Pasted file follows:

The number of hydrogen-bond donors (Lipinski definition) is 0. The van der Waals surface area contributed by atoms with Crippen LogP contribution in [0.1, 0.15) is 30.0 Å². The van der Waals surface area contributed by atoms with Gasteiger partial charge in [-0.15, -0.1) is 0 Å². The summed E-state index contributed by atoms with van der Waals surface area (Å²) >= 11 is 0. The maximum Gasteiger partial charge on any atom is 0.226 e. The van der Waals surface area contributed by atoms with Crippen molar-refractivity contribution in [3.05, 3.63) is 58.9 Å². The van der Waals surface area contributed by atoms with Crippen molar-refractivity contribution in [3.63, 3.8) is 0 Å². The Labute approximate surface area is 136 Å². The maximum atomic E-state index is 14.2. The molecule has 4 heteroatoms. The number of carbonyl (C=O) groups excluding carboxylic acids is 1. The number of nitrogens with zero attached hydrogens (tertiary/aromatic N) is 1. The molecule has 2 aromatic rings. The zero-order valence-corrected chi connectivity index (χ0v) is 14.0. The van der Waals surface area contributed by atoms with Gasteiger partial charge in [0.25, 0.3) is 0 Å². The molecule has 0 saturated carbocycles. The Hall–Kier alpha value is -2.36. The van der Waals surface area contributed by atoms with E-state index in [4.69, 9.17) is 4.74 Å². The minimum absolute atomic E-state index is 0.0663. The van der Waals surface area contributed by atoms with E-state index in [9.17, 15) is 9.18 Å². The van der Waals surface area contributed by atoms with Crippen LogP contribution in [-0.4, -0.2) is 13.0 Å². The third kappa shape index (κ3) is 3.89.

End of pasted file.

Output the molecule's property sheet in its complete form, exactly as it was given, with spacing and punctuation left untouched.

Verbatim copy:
The number of hydrogen-bond donors (Lipinski definition) is 0. The van der Waals surface area contributed by atoms with Crippen LogP contribution in [0.1, 0.15) is 30.0 Å². The van der Waals surface area contributed by atoms with Gasteiger partial charge in [-0.15, -0.1) is 0 Å². The summed E-state index contributed by atoms with van der Waals surface area (Å²) >= 11 is 0. The maximum Gasteiger partial charge on any atom is 0.226 e. The van der Waals surface area contributed by atoms with Crippen molar-refractivity contribution in [3.05, 3.63) is 58.9 Å². The van der Waals surface area contributed by atoms with Crippen molar-refractivity contribution in [3.63, 3.8) is 0 Å². The Labute approximate surface area is 136 Å². The maximum atomic E-state index is 14.2. The molecule has 4 heteroatoms. The number of carbonyl (C=O) groups excluding carboxylic acids is 1. The number of nitrogens with zero attached hydrogens (tertiary/aromatic N) is 1. The molecule has 2 aromatic rings. The zero-order valence-corrected chi connectivity index (χ0v) is 14.0. The van der Waals surface area contributed by atoms with Gasteiger partial charge in [0.25, 0.3) is 0 Å². The molecule has 0 saturated carbocycles. The Hall–Kier alpha value is -2.36. The van der Waals surface area contributed by atoms with E-state index in [4.69, 9.17) is 4.74 Å². The minimum absolute atomic E-state index is 0.0663. The van der Waals surface area contributed by atoms with E-state index in [9.17, 15) is 9.18 Å². The van der Waals surface area contributed by atoms with Crippen LogP contribution in [-0.4, -0.2) is 13.0 Å². The third kappa shape index (κ3) is 3.89.